Saturday, 8 October 2011

B6160 - Road from Richmond to Grassington

Day 1

Over the years I have developed a fondness for driving on challenging country roads - the type you need to really concentrate on or get killed.  Roads like the Llanberis Pass near Snowdon, the A537 Cat and Fiddle between Buxton and Macclesfield and the A814 from Tarbet to Helensburgh.  By God you need a stiff G&T at the end of these journeys.

Anyhow, I thought why not write up some of those road experiences.  So here goes - my new feature 'Life on Northern Roads'.

So we headed out of Richmond on the A6108 towards Grassington.  It's not often you see road signs warning you of learner tank drivers, but we were close to Catterick Garrison so it makes sense.  I always find it a bit spooky going past Ministry of Defense sites - maybe its all that high security fencing, military grey paint and the fact there is lots of live ammo behind those fences.  When we got to Leyburn, we picked up the A684 towards Hawes. 

I have to admit after many years of considering the speed limit as a suggestion from the Department of Transport, now I drive like a granny.  In part due to my ageing car (Lil' Princess - Nissan Almeria now 11 years old) and in part the fear of getting points on my licence. I have begun to be one of those people who drives at safe speeds especially on roads I don't know, whilst pissing off hundreds of motorists who now whizz past me.  So it was no surprise that I was soon overtaken by a red sports car and a bronze-green 70s classic car.  I don't notice or know car makes, just colours.  Despite my feminist inclinations I do correspond to the female stereotype where cars are concerned - ooh nice colour, it will go with my handbag.

I mentioned in Richmond that I had noticed lots of motorcyclists and it was on these roads I realised why they were in the Yorkshire Dales - the roads are just fab for them.  God knows how many of them passed me by during the weekend.

Anyhow back to road trip; we found our turning onto the B6160 and the first thing I noticed was a hedgehog squished on the road.  It turned out roadkill became an all too familiar feature on the B6160.  I swear over the 20 miles we travelled on this road we saw over 100 squished animals; hedgehogs, rabbits, squirrels, birds of prey, game birds, foxes and small creatures of indeterminate origin.  It did get to the stage where I began to get quite queasy at the sight of these flattened and bloodied creatures.  It was like watching a roadkill horror movie.  At one point I saw several pieces of fox strewn across a stretch of road - it was barfville.  However its brilliant if you are into eating roadkill, then it was like an amazing buffet.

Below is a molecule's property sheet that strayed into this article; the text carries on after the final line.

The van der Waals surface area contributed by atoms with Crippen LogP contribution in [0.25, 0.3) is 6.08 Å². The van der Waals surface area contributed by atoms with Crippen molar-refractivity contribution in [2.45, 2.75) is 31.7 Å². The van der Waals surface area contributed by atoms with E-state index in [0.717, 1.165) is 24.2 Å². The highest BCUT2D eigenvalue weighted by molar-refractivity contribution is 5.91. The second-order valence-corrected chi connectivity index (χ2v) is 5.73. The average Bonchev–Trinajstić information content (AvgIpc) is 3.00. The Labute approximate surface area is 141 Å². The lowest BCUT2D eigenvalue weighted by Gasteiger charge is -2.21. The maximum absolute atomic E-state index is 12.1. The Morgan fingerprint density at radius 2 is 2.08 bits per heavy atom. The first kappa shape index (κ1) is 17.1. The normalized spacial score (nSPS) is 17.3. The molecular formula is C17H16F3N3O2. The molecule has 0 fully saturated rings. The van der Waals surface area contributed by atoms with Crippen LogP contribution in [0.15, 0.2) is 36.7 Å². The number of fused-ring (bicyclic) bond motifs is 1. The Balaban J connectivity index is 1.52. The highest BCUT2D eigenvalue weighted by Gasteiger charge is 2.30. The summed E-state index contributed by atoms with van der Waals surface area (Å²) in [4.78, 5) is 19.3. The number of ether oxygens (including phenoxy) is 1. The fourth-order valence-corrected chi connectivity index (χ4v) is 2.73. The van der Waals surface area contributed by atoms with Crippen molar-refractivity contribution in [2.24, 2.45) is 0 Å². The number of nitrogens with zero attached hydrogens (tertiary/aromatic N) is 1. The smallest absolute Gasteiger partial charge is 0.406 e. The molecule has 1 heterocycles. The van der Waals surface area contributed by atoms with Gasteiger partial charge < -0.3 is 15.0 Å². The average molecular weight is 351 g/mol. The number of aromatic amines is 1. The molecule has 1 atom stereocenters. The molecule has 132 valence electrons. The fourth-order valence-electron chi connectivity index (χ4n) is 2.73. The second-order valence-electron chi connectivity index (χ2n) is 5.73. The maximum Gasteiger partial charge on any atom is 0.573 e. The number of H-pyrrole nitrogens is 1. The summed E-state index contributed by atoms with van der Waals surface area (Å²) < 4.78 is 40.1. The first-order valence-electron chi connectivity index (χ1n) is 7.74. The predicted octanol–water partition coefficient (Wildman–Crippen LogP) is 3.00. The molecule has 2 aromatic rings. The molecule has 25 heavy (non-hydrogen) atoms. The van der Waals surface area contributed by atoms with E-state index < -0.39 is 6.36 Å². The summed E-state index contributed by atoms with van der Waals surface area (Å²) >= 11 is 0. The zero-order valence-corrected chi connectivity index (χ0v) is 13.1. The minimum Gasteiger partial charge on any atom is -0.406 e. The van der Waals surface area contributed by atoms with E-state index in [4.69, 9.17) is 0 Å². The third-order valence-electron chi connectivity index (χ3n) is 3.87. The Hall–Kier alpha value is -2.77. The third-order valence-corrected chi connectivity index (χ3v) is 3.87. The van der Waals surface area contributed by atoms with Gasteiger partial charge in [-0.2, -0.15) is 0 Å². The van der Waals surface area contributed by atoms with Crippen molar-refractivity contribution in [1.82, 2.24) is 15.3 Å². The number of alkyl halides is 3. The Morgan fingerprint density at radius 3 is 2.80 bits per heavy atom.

Back to the road and I had a de ja vu moment looking in my rear mirror - the red sports car and a bronze-green 70s classic car were behind me again.  How I got ahead of them at my granny speed is a complete mystery to me, but sure enough, when the road allowed, they overtook and shot off into the distance.

I did notice on the journey there were lots of classic cars out on the road - really old ones that are used for weddings, phallic sports cars and those weird kit cars that look like they are made out of drain pipes.

The B6160 is quite a hilly road with quite steep hills, so you do need a powerful car to motor up them easily.  Lil' Princess doesn't exactly have the most powerful engine - 1398cc according to the manual.  So at times we did labour up the hills - pissing off the motorists behind us.  It's became quite a common theme during our road trip - pissing off the motorists behind us.

As it was a B road, the vast majority of the road was easily accessible for passing traffic.  It was only on the rare occasion that the centre markings disappeared and you had to be careful.  That was generally through the villages - Kettlewell, of Calendar Girls film fame, springs to mind.

This road takes you through the Yorkshire Dales and, as the weather was surprisingly good for October, the views were great.  There was some stony stuff jutting  out from the side of the hills (as you can guess I'm no geologist) near Grassington which looked impressive and the walkers underneath seem pretty amazed by it too.  This is the best thing about driving in the countryside - you get that fix of all things green and nature that you certainly don't get in the city.  There were tons of sheep everywhere grazing at time on the sides of very steep hills.  You have to be honest and say the next time you see these sheep they will be on your plate as roast, kebab or curry.  However you have to admit they did have a glorious start in life munching grass, overlooking wondrous Dales far from the madding crowds.

So after negotiating numerous hills and hundreds of gear changes we got to Grassington.  I have to admit I was a little frazzled by the end of the journey with having to concentrate carefully on the road, trying to avoid roadkill and having countless motorists and motorcyclists overtake me.  It's a good road to drive down, although you do need a strong stomach to cope with the gore of the roadkill.